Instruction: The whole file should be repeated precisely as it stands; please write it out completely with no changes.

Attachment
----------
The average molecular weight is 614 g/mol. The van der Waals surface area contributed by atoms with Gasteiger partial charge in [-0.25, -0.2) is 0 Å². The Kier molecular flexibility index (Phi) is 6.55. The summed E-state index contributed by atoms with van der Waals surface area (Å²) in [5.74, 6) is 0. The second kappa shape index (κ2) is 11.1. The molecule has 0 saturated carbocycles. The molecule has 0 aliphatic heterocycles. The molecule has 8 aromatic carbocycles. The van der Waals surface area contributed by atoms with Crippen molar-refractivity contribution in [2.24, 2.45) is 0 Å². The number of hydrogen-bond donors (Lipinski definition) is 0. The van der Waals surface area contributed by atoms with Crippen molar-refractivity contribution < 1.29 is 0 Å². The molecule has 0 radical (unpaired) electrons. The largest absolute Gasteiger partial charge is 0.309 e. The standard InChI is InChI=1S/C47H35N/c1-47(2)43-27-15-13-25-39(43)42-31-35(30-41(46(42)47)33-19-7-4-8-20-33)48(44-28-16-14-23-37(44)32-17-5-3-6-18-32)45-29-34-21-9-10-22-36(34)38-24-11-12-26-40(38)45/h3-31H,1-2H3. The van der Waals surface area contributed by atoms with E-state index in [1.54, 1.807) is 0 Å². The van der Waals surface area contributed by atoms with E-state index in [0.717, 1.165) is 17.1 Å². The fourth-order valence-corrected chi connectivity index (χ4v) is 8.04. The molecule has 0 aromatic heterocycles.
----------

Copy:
The average molecular weight is 614 g/mol. The van der Waals surface area contributed by atoms with Gasteiger partial charge in [-0.25, -0.2) is 0 Å². The Kier molecular flexibility index (Phi) is 6.55. The summed E-state index contributed by atoms with van der Waals surface area (Å²) in [5.74, 6) is 0. The second kappa shape index (κ2) is 11.1. The molecule has 0 saturated carbocycles. The molecule has 0 aliphatic heterocycles. The molecule has 8 aromatic carbocycles. The van der Waals surface area contributed by atoms with Crippen molar-refractivity contribution in [2.24, 2.45) is 0 Å². The number of hydrogen-bond donors (Lipinski definition) is 0. The van der Waals surface area contributed by atoms with Crippen molar-refractivity contribution < 1.29 is 0 Å². The molecule has 0 radical (unpaired) electrons. The largest absolute Gasteiger partial charge is 0.309 e. The standard InChI is InChI=1S/C47H35N/c1-47(2)43-27-15-13-25-39(43)42-31-35(30-41(46(42)47)33-19-7-4-8-20-33)48(44-28-16-14-23-37(44)32-17-5-3-6-18-32)45-29-34-21-9-10-22-36(34)38-24-11-12-26-40(38)45/h3-31H,1-2H3. The van der Waals surface area contributed by atoms with E-state index in [1.54, 1.807) is 0 Å². The van der Waals surface area contributed by atoms with E-state index in [0.717, 1.165) is 17.1 Å². The fourth-order valence-corrected chi connectivity index (χ4v) is 8.04. The molecule has 0 aromatic heterocycles.